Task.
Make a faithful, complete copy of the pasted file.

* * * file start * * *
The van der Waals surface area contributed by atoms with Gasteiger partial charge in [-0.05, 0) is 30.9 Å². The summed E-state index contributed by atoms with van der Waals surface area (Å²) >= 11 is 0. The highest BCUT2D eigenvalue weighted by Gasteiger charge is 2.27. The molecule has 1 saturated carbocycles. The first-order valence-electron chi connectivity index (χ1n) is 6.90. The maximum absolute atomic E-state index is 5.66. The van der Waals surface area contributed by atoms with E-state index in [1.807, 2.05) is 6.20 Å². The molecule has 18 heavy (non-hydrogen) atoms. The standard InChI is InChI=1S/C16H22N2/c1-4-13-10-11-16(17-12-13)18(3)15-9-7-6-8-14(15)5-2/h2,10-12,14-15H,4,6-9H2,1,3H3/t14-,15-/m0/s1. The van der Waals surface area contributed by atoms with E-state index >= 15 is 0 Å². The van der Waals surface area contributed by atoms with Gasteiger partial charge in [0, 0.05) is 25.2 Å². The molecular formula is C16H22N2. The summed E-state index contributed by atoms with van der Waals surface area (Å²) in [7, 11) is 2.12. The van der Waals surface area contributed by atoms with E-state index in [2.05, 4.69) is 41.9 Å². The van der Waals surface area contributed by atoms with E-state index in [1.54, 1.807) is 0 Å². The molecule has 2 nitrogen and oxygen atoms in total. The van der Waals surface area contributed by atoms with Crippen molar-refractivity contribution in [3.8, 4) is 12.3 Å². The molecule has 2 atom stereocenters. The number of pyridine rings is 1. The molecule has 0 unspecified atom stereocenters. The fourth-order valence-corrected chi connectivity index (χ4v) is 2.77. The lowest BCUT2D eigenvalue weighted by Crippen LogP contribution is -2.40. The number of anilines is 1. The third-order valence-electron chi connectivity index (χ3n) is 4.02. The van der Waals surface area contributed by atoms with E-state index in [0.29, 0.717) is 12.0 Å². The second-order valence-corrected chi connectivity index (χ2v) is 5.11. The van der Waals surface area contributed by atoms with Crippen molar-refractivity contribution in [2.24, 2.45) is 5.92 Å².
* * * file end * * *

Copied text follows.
The van der Waals surface area contributed by atoms with Gasteiger partial charge in [-0.05, 0) is 30.9 Å². The summed E-state index contributed by atoms with van der Waals surface area (Å²) >= 11 is 0. The highest BCUT2D eigenvalue weighted by Gasteiger charge is 2.27. The molecule has 1 saturated carbocycles. The first-order valence-electron chi connectivity index (χ1n) is 6.90. The maximum absolute atomic E-state index is 5.66. The van der Waals surface area contributed by atoms with E-state index in [1.807, 2.05) is 6.20 Å². The molecule has 18 heavy (non-hydrogen) atoms. The standard InChI is InChI=1S/C16H22N2/c1-4-13-10-11-16(17-12-13)18(3)15-9-7-6-8-14(15)5-2/h2,10-12,14-15H,4,6-9H2,1,3H3/t14-,15-/m0/s1. The van der Waals surface area contributed by atoms with E-state index >= 15 is 0 Å². The van der Waals surface area contributed by atoms with Gasteiger partial charge in [0, 0.05) is 25.2 Å². The molecular formula is C16H22N2. The summed E-state index contributed by atoms with van der Waals surface area (Å²) in [7, 11) is 2.12. The van der Waals surface area contributed by atoms with E-state index in [2.05, 4.69) is 41.9 Å². The van der Waals surface area contributed by atoms with E-state index in [1.54, 1.807) is 0 Å². The molecule has 2 nitrogen and oxygen atoms in total. The van der Waals surface area contributed by atoms with Crippen molar-refractivity contribution in [3.8, 4) is 12.3 Å². The molecule has 2 atom stereocenters. The number of pyridine rings is 1. The molecule has 0 unspecified atom stereocenters. The fourth-order valence-corrected chi connectivity index (χ4v) is 2.77. The lowest BCUT2D eigenvalue weighted by Crippen LogP contribution is -2.40. The number of anilines is 1. The third-order valence-electron chi connectivity index (χ3n) is 4.02. The van der Waals surface area contributed by atoms with E-state index in [0.29, 0.717) is 12.0 Å². The second-order valence-corrected chi connectivity index (χ2v) is 5.11. The van der Waals surface area contributed by atoms with Crippen molar-refractivity contribution in [2.24, 2.45) is 5.92 Å².